My partner, Bob Hynes and I have been talking for months on this site and other places about how the 2000 restricting has totally distorted the intent of the Founding Fathers in ways even Elbridge Gerry – the father of all Gerrymandering – could not have anticipated. It makes the House, which was supposed to be the body the people could most easily change, almost impervious to the voters will. Equally vexing, it makes incumbents most vulnerable to challenge from their own party’s extremes, polarizing each caucus and making honest legislative compromises hard if not impossible to forge.
Well, someone has done something about it. Rep. John Tanner (D-TN) has authored HR. 2642. Sen. Tim Johnson (D-SD) introduced S.2350, a companion piece. Tanner’s bill has 47 co-sponsors at this point (5-10-06). It is a very thorough and thoughtful bill. Here’s what it does.
It requires independent, bipartisan redistricting commissions in each state to redraw Congressional district lines once (and only once) following each decennial census. It gives guidance on how to do this and the qualifications for the commissioners.
The commissions must:
• Adhere to the Constitution and the Voting Rights Act
• Create districts with equal population
• Consider contiguity and compactness
• Maintain traditional local political boundaries
They may not consider:
• Voting history
• Party affiliation of voters
• Effects on incumbents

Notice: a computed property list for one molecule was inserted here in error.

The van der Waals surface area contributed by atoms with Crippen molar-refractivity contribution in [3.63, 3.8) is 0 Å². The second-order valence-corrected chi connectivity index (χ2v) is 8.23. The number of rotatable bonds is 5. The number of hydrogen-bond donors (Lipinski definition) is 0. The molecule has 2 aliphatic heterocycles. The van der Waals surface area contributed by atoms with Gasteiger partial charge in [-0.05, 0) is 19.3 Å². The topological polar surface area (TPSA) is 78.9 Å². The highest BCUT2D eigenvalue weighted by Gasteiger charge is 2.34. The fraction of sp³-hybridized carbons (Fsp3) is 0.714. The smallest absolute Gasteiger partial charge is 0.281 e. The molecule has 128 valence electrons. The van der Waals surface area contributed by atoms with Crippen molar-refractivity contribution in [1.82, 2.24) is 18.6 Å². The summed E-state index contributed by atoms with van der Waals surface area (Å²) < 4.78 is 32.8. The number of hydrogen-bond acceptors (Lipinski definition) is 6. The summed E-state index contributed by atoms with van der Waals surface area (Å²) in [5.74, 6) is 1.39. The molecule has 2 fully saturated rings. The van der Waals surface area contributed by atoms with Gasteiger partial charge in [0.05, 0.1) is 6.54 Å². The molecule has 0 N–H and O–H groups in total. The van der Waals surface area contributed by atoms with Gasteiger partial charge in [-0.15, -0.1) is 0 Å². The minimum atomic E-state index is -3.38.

It funds about half the costs by authorizing $150,000 per congressional district for a total of less than $65 million once every ten years.
The bill has many other details, but none that contain any devils. It does not require these commissions to handle state legislative districts. That is left up to the states.
Is it Constitutional? The Congressional Research Service, after reviewing the bill, wrote, in part: “The Constitution expressly provides Congress with the power to enact laws governing the time, place, and manner of elections … (which) would appear to permit Congress to limit the number of times states can conduct congressional districting and to prescribe how such districting is conducted.”
This bill will not pass quickly. Few things are harder to reform than the manner in which a contemporary set of incumbents got elected. Add the fact that only two of the current co-sponsors are Republican suggests partisan differences.
But jiggering the redistricting so that politicians are choosing their constituents instead of the other way around is just too outrageous to let stand. We’ll address some of the causes of resistance in our next 2¢ worth.